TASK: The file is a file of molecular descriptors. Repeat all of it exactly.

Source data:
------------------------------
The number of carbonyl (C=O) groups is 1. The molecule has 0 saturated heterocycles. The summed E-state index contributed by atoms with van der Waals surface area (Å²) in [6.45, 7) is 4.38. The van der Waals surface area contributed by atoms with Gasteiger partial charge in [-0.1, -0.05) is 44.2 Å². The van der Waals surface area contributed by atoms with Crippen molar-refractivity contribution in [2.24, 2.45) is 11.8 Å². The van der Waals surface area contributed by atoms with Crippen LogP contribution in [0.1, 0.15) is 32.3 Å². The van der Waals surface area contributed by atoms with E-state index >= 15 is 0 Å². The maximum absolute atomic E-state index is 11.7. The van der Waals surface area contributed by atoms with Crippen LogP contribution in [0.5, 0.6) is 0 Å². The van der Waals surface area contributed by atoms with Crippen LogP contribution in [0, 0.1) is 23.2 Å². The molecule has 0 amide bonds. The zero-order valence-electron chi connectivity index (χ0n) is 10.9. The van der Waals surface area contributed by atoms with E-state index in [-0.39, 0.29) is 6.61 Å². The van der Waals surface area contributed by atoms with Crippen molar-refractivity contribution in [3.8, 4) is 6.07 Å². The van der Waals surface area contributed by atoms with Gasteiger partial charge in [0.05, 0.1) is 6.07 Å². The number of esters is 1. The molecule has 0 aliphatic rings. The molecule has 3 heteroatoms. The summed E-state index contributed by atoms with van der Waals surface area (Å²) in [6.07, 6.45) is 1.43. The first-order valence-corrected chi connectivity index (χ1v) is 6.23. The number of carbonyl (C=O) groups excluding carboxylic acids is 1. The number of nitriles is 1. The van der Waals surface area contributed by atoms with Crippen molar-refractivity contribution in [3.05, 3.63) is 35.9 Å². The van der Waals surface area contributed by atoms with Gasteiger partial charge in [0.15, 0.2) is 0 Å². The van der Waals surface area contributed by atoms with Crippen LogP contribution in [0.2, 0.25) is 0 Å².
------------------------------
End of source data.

The number of carbonyl (C=O) groups is 1. The molecule has 0 saturated heterocycles. The summed E-state index contributed by atoms with van der Waals surface area (Å²) in [6.45, 7) is 4.38. The van der Waals surface area contributed by atoms with Gasteiger partial charge in [-0.1, -0.05) is 44.2 Å². The van der Waals surface area contributed by atoms with Crippen molar-refractivity contribution in [2.24, 2.45) is 11.8 Å². The van der Waals surface area contributed by atoms with Crippen LogP contribution in [0.1, 0.15) is 32.3 Å². The van der Waals surface area contributed by atoms with E-state index >= 15 is 0 Å². The maximum absolute atomic E-state index is 11.7. The van der Waals surface area contributed by atoms with Crippen LogP contribution in [0.5, 0.6) is 0 Å². The van der Waals surface area contributed by atoms with Crippen LogP contribution in [0, 0.1) is 23.2 Å². The molecule has 0 amide bonds. The zero-order valence-electron chi connectivity index (χ0n) is 10.9. The van der Waals surface area contributed by atoms with E-state index in [-0.39, 0.29) is 6.61 Å². The van der Waals surface area contributed by atoms with Crippen molar-refractivity contribution in [3.8, 4) is 6.07 Å². The van der Waals surface area contributed by atoms with Gasteiger partial charge in [0.05, 0.1) is 6.07 Å². The number of esters is 1. The molecule has 0 aliphatic rings. The molecule has 3 heteroatoms. The summed E-state index contributed by atoms with van der Waals surface area (Å²) in [6.07, 6.45) is 1.43. The first-order valence-corrected chi connectivity index (χ1v) is 6.23. The number of carbonyl (C=O) groups excluding carboxylic acids is 1. The number of nitriles is 1. The van der Waals surface area contributed by atoms with Crippen molar-refractivity contribution in [3.05, 3.63) is 35.9 Å². The van der Waals surface area contributed by atoms with Gasteiger partial charge in [0.15, 0.2) is 0 Å². The van der Waals surface area contributed by atoms with Crippen LogP contribution in [0.2, 0.25) is 0 Å².